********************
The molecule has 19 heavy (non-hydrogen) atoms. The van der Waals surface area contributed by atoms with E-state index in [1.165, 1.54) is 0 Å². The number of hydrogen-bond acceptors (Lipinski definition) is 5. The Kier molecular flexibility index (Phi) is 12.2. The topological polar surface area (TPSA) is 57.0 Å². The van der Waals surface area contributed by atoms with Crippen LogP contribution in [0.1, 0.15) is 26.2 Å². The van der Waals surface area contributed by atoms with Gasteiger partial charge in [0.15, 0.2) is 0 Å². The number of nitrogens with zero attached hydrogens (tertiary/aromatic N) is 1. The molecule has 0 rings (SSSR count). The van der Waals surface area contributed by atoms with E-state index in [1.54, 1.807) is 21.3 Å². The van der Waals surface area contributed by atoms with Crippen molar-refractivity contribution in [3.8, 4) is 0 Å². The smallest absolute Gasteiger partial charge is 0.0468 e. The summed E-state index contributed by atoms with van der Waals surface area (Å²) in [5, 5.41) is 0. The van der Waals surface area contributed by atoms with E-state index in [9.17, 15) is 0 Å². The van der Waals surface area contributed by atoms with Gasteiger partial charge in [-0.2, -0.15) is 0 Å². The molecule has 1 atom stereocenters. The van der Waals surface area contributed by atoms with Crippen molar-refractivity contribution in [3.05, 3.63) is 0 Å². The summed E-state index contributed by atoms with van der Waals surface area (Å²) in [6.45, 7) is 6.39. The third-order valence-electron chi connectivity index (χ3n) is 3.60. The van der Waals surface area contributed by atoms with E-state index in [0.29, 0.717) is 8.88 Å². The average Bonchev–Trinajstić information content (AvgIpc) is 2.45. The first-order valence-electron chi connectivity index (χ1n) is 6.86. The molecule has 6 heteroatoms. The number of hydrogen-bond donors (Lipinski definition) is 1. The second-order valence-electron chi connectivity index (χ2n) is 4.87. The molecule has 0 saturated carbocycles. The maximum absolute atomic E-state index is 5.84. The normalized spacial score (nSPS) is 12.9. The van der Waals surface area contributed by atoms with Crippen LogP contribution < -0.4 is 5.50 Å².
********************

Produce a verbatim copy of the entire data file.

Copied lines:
The molecule has 19 heavy (non-hydrogen) atoms. The van der Waals surface area contributed by atoms with E-state index in [1.165, 1.54) is 0 Å². The number of hydrogen-bond acceptors (Lipinski definition) is 5. The Kier molecular flexibility index (Phi) is 12.2. The topological polar surface area (TPSA) is 57.0 Å². The van der Waals surface area contributed by atoms with Crippen LogP contribution in [0.1, 0.15) is 26.2 Å². The van der Waals surface area contributed by atoms with Gasteiger partial charge in [0.15, 0.2) is 0 Å². The number of nitrogens with zero attached hydrogens (tertiary/aromatic N) is 1. The molecule has 0 rings (SSSR count). The van der Waals surface area contributed by atoms with E-state index in [1.54, 1.807) is 21.3 Å². The van der Waals surface area contributed by atoms with Crippen molar-refractivity contribution in [3.8, 4) is 0 Å². The smallest absolute Gasteiger partial charge is 0.0468 e. The summed E-state index contributed by atoms with van der Waals surface area (Å²) in [5, 5.41) is 0. The van der Waals surface area contributed by atoms with E-state index in [9.17, 15) is 0 Å². The van der Waals surface area contributed by atoms with Gasteiger partial charge in [-0.2, -0.15) is 0 Å². The molecule has 1 atom stereocenters. The van der Waals surface area contributed by atoms with Crippen molar-refractivity contribution in [3.05, 3.63) is 0 Å². The summed E-state index contributed by atoms with van der Waals surface area (Å²) in [6.45, 7) is 6.39. The third-order valence-electron chi connectivity index (χ3n) is 3.60. The van der Waals surface area contributed by atoms with E-state index in [0.29, 0.717) is 8.88 Å². The average Bonchev–Trinajstić information content (AvgIpc) is 2.45. The first-order valence-electron chi connectivity index (χ1n) is 6.86. The molecule has 6 heteroatoms. The number of hydrogen-bond donors (Lipinski definition) is 1. The second-order valence-electron chi connectivity index (χ2n) is 4.87. The molecule has 0 saturated carbocycles. The maximum absolute atomic E-state index is 5.84. The normalized spacial score (nSPS) is 12.9. The van der Waals surface area contributed by atoms with Crippen LogP contribution < -0.4 is 5.50 Å².